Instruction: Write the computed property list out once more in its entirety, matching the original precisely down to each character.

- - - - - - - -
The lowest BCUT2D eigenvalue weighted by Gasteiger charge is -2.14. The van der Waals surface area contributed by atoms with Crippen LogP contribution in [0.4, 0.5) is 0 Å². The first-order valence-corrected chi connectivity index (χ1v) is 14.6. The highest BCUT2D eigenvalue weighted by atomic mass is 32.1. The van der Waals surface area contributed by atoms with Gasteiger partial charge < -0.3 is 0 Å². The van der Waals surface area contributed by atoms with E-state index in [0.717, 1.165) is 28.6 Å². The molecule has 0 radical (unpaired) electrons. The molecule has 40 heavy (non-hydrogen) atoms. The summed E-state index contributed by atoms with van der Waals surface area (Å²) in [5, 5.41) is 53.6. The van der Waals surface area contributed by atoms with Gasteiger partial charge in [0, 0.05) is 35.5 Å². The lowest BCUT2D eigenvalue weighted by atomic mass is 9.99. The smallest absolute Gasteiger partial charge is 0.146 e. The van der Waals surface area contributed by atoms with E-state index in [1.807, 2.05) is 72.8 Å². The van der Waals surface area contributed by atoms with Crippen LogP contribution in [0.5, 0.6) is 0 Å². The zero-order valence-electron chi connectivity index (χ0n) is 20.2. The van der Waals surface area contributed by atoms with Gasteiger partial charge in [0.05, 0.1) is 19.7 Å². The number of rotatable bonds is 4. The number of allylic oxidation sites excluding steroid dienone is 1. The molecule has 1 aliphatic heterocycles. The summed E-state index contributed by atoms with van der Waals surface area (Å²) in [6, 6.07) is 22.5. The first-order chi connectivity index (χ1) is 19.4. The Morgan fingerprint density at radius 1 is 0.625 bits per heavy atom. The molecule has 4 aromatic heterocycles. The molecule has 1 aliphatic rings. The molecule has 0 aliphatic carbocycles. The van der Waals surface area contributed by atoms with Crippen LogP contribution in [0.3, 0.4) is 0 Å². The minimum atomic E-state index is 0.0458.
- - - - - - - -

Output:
The lowest BCUT2D eigenvalue weighted by Gasteiger charge is -2.14. The van der Waals surface area contributed by atoms with Crippen LogP contribution in [0.4, 0.5) is 0 Å². The first-order valence-corrected chi connectivity index (χ1v) is 14.6. The highest BCUT2D eigenvalue weighted by atomic mass is 32.1. The van der Waals surface area contributed by atoms with Gasteiger partial charge < -0.3 is 0 Å². The van der Waals surface area contributed by atoms with E-state index in [0.717, 1.165) is 28.6 Å². The molecule has 0 radical (unpaired) electrons. The molecule has 40 heavy (non-hydrogen) atoms. The summed E-state index contributed by atoms with van der Waals surface area (Å²) in [5, 5.41) is 53.6. The van der Waals surface area contributed by atoms with Gasteiger partial charge in [0, 0.05) is 35.5 Å². The lowest BCUT2D eigenvalue weighted by atomic mass is 9.99. The smallest absolute Gasteiger partial charge is 0.146 e. The van der Waals surface area contributed by atoms with E-state index in [1.807, 2.05) is 72.8 Å². The van der Waals surface area contributed by atoms with Crippen LogP contribution in [0.5, 0.6) is 0 Å². The zero-order valence-electron chi connectivity index (χ0n) is 20.2. The van der Waals surface area contributed by atoms with Gasteiger partial charge in [0.05, 0.1) is 19.7 Å². The number of rotatable bonds is 4. The number of allylic oxidation sites excluding steroid dienone is 1. The molecule has 1 aliphatic heterocycles. The summed E-state index contributed by atoms with van der Waals surface area (Å²) in [6, 6.07) is 22.5. The first-order chi connectivity index (χ1) is 19.4. The Morgan fingerprint density at radius 1 is 0.625 bits per heavy atom. The molecule has 4 aromatic heterocycles. The molecule has 1 aliphatic rings. The molecule has 0 aliphatic carbocycles. The van der Waals surface area contributed by atoms with Crippen LogP contribution in [0.3, 0.4) is 0 Å². The minimum atomic E-state index is 0.0458.